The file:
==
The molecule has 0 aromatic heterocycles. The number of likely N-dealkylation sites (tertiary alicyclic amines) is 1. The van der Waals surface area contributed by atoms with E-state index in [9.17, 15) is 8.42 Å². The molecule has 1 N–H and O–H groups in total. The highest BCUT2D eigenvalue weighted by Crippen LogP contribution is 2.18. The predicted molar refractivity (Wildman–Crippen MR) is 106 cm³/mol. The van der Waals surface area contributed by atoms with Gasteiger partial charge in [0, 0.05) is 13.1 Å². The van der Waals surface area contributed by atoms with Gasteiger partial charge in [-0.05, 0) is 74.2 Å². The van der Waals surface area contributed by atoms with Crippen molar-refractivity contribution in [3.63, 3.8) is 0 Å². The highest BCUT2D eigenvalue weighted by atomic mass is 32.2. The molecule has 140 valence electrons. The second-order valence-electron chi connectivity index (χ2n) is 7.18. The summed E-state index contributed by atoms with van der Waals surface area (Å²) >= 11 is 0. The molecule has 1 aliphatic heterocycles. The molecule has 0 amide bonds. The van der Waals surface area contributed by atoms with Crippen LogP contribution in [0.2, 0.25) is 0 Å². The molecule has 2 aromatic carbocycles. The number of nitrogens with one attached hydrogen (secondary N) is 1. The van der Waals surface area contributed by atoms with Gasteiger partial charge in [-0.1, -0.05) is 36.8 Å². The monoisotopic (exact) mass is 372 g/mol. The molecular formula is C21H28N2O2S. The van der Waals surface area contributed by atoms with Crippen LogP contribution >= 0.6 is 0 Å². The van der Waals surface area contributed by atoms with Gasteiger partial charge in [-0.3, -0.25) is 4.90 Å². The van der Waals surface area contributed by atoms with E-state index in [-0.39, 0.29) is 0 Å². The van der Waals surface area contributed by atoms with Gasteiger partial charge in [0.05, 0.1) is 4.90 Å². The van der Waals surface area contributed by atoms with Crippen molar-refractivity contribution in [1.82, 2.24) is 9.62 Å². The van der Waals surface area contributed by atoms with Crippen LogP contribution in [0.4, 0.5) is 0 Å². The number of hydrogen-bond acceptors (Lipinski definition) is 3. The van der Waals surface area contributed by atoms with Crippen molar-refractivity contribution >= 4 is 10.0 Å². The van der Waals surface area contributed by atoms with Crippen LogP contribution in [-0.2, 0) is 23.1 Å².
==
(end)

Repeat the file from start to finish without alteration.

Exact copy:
The molecule has 0 aromatic heterocycles. The number of likely N-dealkylation sites (tertiary alicyclic amines) is 1. The van der Waals surface area contributed by atoms with E-state index in [9.17, 15) is 8.42 Å². The molecule has 1 N–H and O–H groups in total. The highest BCUT2D eigenvalue weighted by Crippen LogP contribution is 2.18. The predicted molar refractivity (Wildman–Crippen MR) is 106 cm³/mol. The van der Waals surface area contributed by atoms with Gasteiger partial charge in [0, 0.05) is 13.1 Å². The van der Waals surface area contributed by atoms with Gasteiger partial charge in [-0.05, 0) is 74.2 Å². The van der Waals surface area contributed by atoms with Crippen molar-refractivity contribution in [3.63, 3.8) is 0 Å². The highest BCUT2D eigenvalue weighted by atomic mass is 32.2. The molecule has 140 valence electrons. The second-order valence-electron chi connectivity index (χ2n) is 7.18. The summed E-state index contributed by atoms with van der Waals surface area (Å²) >= 11 is 0. The molecule has 1 aliphatic heterocycles. The molecule has 0 amide bonds. The van der Waals surface area contributed by atoms with Crippen LogP contribution in [0.2, 0.25) is 0 Å². The molecule has 2 aromatic carbocycles. The number of nitrogens with one attached hydrogen (secondary N) is 1. The van der Waals surface area contributed by atoms with Gasteiger partial charge in [-0.1, -0.05) is 36.8 Å². The monoisotopic (exact) mass is 372 g/mol. The molecular formula is C21H28N2O2S. The van der Waals surface area contributed by atoms with Crippen LogP contribution >= 0.6 is 0 Å². The van der Waals surface area contributed by atoms with Gasteiger partial charge in [-0.3, -0.25) is 4.90 Å². The van der Waals surface area contributed by atoms with E-state index in [-0.39, 0.29) is 0 Å². The van der Waals surface area contributed by atoms with Gasteiger partial charge in [0.05, 0.1) is 4.90 Å². The van der Waals surface area contributed by atoms with Crippen molar-refractivity contribution in [1.82, 2.24) is 9.62 Å². The van der Waals surface area contributed by atoms with Crippen LogP contribution in [0.4, 0.5) is 0 Å². The number of hydrogen-bond acceptors (Lipinski definition) is 3. The van der Waals surface area contributed by atoms with Crippen molar-refractivity contribution >= 4 is 10.0 Å². The van der Waals surface area contributed by atoms with Crippen LogP contribution in [-0.2, 0) is 23.1 Å².